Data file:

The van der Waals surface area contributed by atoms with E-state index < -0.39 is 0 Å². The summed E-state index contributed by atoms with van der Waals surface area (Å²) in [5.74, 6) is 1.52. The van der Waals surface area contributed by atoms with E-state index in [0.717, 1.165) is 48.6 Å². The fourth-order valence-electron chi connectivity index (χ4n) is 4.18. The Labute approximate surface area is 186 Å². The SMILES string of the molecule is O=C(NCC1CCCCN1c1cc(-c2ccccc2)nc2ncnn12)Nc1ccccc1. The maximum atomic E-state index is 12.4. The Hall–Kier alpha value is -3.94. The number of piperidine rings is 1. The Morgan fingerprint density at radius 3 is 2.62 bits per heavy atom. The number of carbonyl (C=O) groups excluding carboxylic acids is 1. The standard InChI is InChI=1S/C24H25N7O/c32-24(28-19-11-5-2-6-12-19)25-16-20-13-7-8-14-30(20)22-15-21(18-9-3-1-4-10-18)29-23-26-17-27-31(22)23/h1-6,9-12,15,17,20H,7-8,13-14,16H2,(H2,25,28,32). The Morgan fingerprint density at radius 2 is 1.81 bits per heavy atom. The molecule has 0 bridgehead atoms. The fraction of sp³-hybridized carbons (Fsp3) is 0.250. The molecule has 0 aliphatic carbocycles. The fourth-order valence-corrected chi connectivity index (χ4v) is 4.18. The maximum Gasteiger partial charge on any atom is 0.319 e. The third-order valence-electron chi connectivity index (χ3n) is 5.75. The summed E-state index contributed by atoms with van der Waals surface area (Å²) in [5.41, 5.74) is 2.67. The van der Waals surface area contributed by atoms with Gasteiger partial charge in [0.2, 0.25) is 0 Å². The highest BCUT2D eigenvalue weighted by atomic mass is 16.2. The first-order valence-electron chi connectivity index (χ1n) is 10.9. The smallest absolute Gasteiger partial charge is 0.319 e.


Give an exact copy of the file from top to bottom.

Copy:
The van der Waals surface area contributed by atoms with E-state index < -0.39 is 0 Å². The summed E-state index contributed by atoms with van der Waals surface area (Å²) in [5.74, 6) is 1.52. The van der Waals surface area contributed by atoms with E-state index in [0.717, 1.165) is 48.6 Å². The fourth-order valence-electron chi connectivity index (χ4n) is 4.18. The Labute approximate surface area is 186 Å². The SMILES string of the molecule is O=C(NCC1CCCCN1c1cc(-c2ccccc2)nc2ncnn12)Nc1ccccc1. The maximum atomic E-state index is 12.4. The Hall–Kier alpha value is -3.94. The number of piperidine rings is 1. The Morgan fingerprint density at radius 3 is 2.62 bits per heavy atom. The number of carbonyl (C=O) groups excluding carboxylic acids is 1. The standard InChI is InChI=1S/C24H25N7O/c32-24(28-19-11-5-2-6-12-19)25-16-20-13-7-8-14-30(20)22-15-21(18-9-3-1-4-10-18)29-23-26-17-27-31(22)23/h1-6,9-12,15,17,20H,7-8,13-14,16H2,(H2,25,28,32). The Morgan fingerprint density at radius 2 is 1.81 bits per heavy atom. The molecule has 0 bridgehead atoms. The fraction of sp³-hybridized carbons (Fsp3) is 0.250. The molecule has 0 aliphatic carbocycles. The fourth-order valence-corrected chi connectivity index (χ4v) is 4.18. The maximum Gasteiger partial charge on any atom is 0.319 e. The third-order valence-electron chi connectivity index (χ3n) is 5.75. The summed E-state index contributed by atoms with van der Waals surface area (Å²) in [5.41, 5.74) is 2.67. The van der Waals surface area contributed by atoms with Gasteiger partial charge in [0.2, 0.25) is 0 Å². The highest BCUT2D eigenvalue weighted by atomic mass is 16.2. The first-order valence-electron chi connectivity index (χ1n) is 10.9. The smallest absolute Gasteiger partial charge is 0.319 e.